Did hurricane Dorian wipe out your data? Probably not. But what about the tornado just north of Chicago 36 hours ago?


When natural disasters make the news, people start thinking about their safety, and the safety of their businesses. Saying “I told you so” after the fact doesn’t help, so here’s some good advice beforehand.


Does This Really Apply to Me?

If your business isn’t located in the Bahamas or Florida, you probably weren’t directly threatened by Dorian. We happen to know that most of the people reading this are in the Chicago area. With that in mind, you might be more interested in the fact that a tornado touched down in Waukegan Tuesday evening. Those natural disasters threaten a business’s critical operations and invaluable data, but only when a business’s stakeholders choose to allow it. And choosing not to allow it is easier and, frankly, lower cost than many people expect.


What Do I Do?

The most important, and happily the easiest, asset to protect is data. The catch is this helps only if it’s done in advance. There is no second chance. At its most basic level, data backup is simply continually maintaining multiple duplicate copies of your important business information in multiple safe places that can be accessed readily when needed.


Bang For Your Buck

That very same backup is also the key to your business being immune to the devastating effects of ransomware. And other malware. And outside hackers. And internal deliberately malicious users, hardware malfunction, software bugs, user error, fire, flood, power surges, and theft. Civil unrest was not on people’s mind in St. Louis until Ferguson, and earthquakes were the furthest things from people’s mind in Oklahoma City until fracking came to town. Things change. New threats arise. Protecting against today’s threats helps with tomorrow’s, too.


Sound good? Yup, the more you learn about this, the more surprising it is that folks don’t take advantage of these easy safeguards.


What Else?

Beyond data, post-disaster operations can be supported both virtually and physically. Just some examples: After disaster strikes, your team can be up and running in their homes, on their laptops anywhere they need to be, or in a temporary workspace. Your phone and email communications follow them, not your building. There are so many options, and finding the right one for each business isn’t as hard as it sounds.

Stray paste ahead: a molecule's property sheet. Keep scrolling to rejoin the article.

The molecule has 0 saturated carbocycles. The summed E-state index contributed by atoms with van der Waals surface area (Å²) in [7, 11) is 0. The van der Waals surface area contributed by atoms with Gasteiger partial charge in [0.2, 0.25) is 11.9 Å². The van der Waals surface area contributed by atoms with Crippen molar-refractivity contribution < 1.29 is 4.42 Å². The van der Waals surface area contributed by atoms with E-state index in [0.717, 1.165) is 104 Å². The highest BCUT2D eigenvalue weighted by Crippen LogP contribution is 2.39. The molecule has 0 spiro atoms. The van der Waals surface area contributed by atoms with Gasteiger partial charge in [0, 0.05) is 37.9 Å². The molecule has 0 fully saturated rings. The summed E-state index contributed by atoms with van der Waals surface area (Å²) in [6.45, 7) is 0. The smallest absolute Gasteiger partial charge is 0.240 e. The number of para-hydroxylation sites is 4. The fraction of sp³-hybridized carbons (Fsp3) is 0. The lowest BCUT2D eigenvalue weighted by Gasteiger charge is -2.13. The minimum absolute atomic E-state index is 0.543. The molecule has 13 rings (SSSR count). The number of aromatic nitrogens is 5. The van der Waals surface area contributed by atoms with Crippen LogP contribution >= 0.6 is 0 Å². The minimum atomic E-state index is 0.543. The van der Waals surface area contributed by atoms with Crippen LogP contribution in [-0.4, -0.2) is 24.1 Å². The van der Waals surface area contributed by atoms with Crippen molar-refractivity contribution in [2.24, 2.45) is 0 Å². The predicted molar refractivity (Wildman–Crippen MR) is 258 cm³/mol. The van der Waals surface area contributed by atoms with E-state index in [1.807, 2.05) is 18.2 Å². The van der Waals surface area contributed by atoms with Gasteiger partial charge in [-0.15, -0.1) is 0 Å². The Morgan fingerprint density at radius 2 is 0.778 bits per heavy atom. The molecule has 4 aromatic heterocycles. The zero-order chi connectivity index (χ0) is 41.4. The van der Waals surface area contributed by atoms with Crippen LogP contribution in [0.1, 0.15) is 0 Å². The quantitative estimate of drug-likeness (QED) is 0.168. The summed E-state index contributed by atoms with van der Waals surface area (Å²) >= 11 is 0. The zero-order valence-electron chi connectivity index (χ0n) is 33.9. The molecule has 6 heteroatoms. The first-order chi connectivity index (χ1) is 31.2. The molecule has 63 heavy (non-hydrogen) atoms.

This Sounds Hard. And Expensive.

It really isn’t. It takes planning and choosing the right partner for your business’s survival. According to the National Cyber Security Alliance, 60 percent of small and mid-sized businesses that lose their data go out of business within six months. This is one time when you really don’t want to follow the crowd. Be the exception.


Backup presents some logistical and technical considerations, and those are not only beyond the scope of this article, but also not something you should have to think about. Find someone you trust who understands the options and can apply the right technology to protecting your business. If you are working with an IT service provider, talk with them about backup, disaster recovery, and business continuity. If they shrug or point to a tape cartridge sticking out of the front of one of your computers, you’re probably not being served well. If they help you understand the comprehensive protection they’ve already put in place for your or present you with good, meaningful options that mitigate all the appropriate risks for your business as well as accommodate your budget, you’ve probably found a valuable resource. If you’re not already being supported in this way, now is the time, before disaster strikes.


[Grant Hoover provides real-world solutions to small and mid-market businesses through his role as Senior Consultant at Symphony Systems, where he also provides leadership as its founder.]